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Built to a different set of plans (Bethlehem) than the Wickes (Bath) the Little versions were
considered less successful than the Bath designed ships, with few remaining in service past 1936.
Displacement 1,154 Tons, Dimensions, 314' 5" (oa) x 31' 8" x 9' 10" (Max)
Armament 4 x 4"/50, 2 x 1pdr AA (1 x 3"/23AA In Some Ships), 12 x 21" tt..
Machinery, 24,200 SHP; Geared Turbines, 2 screws
Speed, 35 Knots, Crew 103.
Operational and Building Data
Laid down by Fore River, Quincy on December 14 1917.
Launched May 29 1918 and commissioned August 16 1918.
Converted and reclassified as light minelayer DM-1 July 17 1920
at Philadelphia. Decommissioned at San Diego June 26 1922
and berthed there until Stricken December 1 1936.
Fate Sunk as target off Pearl Harbor Hawaii July 28 1937.

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Stribling 76kCornelius Kinchiloe Stribling was born at Pendleton, S.C., on 22 September 1796. He was appointed midshipman on 18 June 1812, the day the United States declared war on Great Britain. During the War of 1812, he served in Macedonian from 1 January 1813 to April 1814 and in Mohawk from then until April 1815. While assigned to Mohawk on Lake Ontario, Midshipman Stribling participated in the blockade of Kingston in the summer and fall of 1814. Soon after the end of the war, he returned to Macedonian and, in 1815, participated in the capture of two Algerine ships, a frigate and a brig, by Commodore Stephen Decatur's squadron. In October of 1815, Stribling was transferred to Constellation and returned home in that frigate at the end of 1817. On 1 April 1818, he was promoted to lieutenant and served successively in Hornet, Peacock, John Adams, and again in Constellation, during the campaigns against pirates in the West Indies. In 1823, he was given command of two barges along the coast of Cuba and with them captured buccaneer schooner Pilot after a running fight. During the Mexican War, Stribling was attached to ship-of-the-line Ohio and took part in operations against the coastal towns of Lower California and western Mexico. From 1851 to 1853, he served as Superintendent of the United States Naval Academy. On 1 August 1853, he became Captain Stribling. From 1854 to 1855, he commanded San Jacinto and, between 1857 and 1859, he was Commandant at the Pensacola Navy Yard. After two years as Commander of the East India Squadron, Capt. Stribling returned home in 1861 to find the Union rent asunder by the Civil War. He forsook the land of his birth, South Carolina, to support the Union cause. Under the provisions of the Act of Congress, effective 21 December 1861, his long service required that he be placed upon the retired list. That action and a promotion to the rank of Commodore took place on 2 August 1862. However, the exigencies of war soon brought him back to active duty. He commanded the Philadelphia Navy Yard until 23 September 1864, when he was ordered to assume command of the East Gulf Blockading Squadron. He held this post for the duration of the war. On 6 August 1866, he was appointed to the Lighthouse Board and remained with that organization until 18 September 1871, having served as president of the board from 15 March 1869. Rear Admiral Stribling died at Martinsburg, W. Va., on 17 January 1880.Bill Gonyo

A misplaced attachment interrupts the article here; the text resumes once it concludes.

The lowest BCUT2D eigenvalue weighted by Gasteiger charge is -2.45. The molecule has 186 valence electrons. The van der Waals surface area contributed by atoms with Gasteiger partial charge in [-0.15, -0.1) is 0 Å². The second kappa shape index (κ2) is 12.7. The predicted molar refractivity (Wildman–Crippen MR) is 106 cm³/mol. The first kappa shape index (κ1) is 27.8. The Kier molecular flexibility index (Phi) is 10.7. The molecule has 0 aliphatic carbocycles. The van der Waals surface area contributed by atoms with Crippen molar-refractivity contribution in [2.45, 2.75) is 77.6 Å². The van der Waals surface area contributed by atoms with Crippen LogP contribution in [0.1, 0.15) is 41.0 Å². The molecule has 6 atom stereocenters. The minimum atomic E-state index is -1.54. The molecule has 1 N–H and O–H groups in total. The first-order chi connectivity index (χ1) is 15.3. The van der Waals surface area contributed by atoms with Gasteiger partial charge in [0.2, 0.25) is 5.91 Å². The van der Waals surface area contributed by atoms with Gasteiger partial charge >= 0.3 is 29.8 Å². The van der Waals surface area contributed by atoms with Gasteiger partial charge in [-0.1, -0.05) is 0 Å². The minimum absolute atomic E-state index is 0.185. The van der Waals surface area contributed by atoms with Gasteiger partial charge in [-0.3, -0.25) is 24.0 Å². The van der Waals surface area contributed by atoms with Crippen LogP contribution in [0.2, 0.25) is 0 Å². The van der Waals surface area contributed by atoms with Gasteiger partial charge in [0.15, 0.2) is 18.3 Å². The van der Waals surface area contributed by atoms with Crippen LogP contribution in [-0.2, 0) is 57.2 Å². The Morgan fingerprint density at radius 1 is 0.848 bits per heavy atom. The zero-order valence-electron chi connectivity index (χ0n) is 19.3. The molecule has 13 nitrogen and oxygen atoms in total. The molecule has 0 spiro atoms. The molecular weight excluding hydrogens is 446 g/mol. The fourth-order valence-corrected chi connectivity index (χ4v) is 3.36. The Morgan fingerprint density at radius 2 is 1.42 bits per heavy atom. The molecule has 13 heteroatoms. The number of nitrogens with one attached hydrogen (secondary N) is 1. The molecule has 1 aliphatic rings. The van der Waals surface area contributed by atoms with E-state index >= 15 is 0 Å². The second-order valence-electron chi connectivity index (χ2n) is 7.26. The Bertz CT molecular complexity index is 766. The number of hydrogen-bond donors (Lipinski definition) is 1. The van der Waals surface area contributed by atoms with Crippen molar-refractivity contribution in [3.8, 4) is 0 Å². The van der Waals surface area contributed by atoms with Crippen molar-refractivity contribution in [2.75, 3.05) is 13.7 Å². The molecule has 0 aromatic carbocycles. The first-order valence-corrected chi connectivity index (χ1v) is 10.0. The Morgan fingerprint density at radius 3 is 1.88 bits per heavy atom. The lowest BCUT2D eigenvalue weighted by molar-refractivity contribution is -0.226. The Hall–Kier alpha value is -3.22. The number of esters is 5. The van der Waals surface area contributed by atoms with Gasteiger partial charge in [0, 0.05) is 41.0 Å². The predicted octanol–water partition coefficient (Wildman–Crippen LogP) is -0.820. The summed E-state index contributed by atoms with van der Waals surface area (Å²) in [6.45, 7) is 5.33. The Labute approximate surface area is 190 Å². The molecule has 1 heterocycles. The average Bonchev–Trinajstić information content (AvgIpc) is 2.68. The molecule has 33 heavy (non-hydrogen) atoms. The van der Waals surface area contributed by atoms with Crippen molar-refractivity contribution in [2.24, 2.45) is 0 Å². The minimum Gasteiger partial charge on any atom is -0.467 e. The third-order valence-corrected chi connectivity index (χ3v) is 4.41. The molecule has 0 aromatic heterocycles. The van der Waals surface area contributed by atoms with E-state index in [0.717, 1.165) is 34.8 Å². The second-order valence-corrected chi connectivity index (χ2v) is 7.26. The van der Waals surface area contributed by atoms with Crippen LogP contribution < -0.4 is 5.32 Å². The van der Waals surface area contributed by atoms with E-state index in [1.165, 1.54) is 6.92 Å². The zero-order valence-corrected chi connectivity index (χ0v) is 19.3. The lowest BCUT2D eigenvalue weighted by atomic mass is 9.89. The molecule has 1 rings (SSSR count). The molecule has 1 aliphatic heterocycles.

Stribling 206kBethlehem Shipbuilding Corporation, Fore River Shipyard, Quincy, Massachusetts, 1918. Shown: Hull 301 (USS Bell), Hull 302 (USS Stribling). Secretary of the Navy Josephus Daniels Collection. Courtesy of the Library of Congress.Mike Mohl
Stribling 109kFore River Shipbuilding, Quincy, MA, June 20 1918. (L-R) USS Murray (DD-97), USS Stribling (DD-96), USS Bell (DD-95) and USS Dyer (DD-84). Naval Historical Center photo NH43024.Daniel Dunham
Stribling 77kPhoto #: NH 72861, U.S. Navy destroyers at Villefranche, France, 1919. These ships are (from left to right): USS Israel (Destroyer # 98), USS Schley (Destroyer # 103) and USS Stribling (Destroyer # 96). U.S. Naval Historical Center Photograph.Tony Cowart
Stribling 118kUSS Stribling (Destroyer # 96), Anchored off Venice, Italy in 1919. She was then commanded by Commander Wilbur R. Van Auken, USN. Note the splinter matting hung around her bridge. U.S. Naval History and Heritage Command Photograph. Photo #: NH 41514.Robert Hurst
Stribling 72kCirca 1920, Panama Canal.Jim Flynn

USS STRIBLING DD-96 / DM-1 History
View This Vessels DANFS History Entry
(Located On The hazegray Web Site, This Is The Main Archive For The DANFS Online Project.)

Commanding Officers
Thanks to Wolfgang Hechler & Ron Reeves

LTJG George Christian Logan    Aug 16 1918 - Aug 18 1918  
LCDR Thomas Earle Van Metre    Aug 18 1918 - Jan 20 1919
CDR Wilbur Rice Van Auken    Jan 20 1919 - Sep 18 1919 
LCDR Max Burke DeMott    Sep 18 1919 - Jan 15 1920
LCDR Jacob (Jake) Matsch    Jan 15 1920 - May 8 1920
LCDR William Henry Stiles Jr.    May 8 1920 - Dec 17 1921
CDR Allan Shannon Farquhar    Dec 17 1921 - Jun 26 1922

Additional Resources and Web Sites of Interest
NavSource Minesweeper Pages, USS Stribling (DM-1)
Tin Can Sailors Website
Destroyer History Foundation
Destroyers Online Website
Official U.S.Navy Destroyer Website

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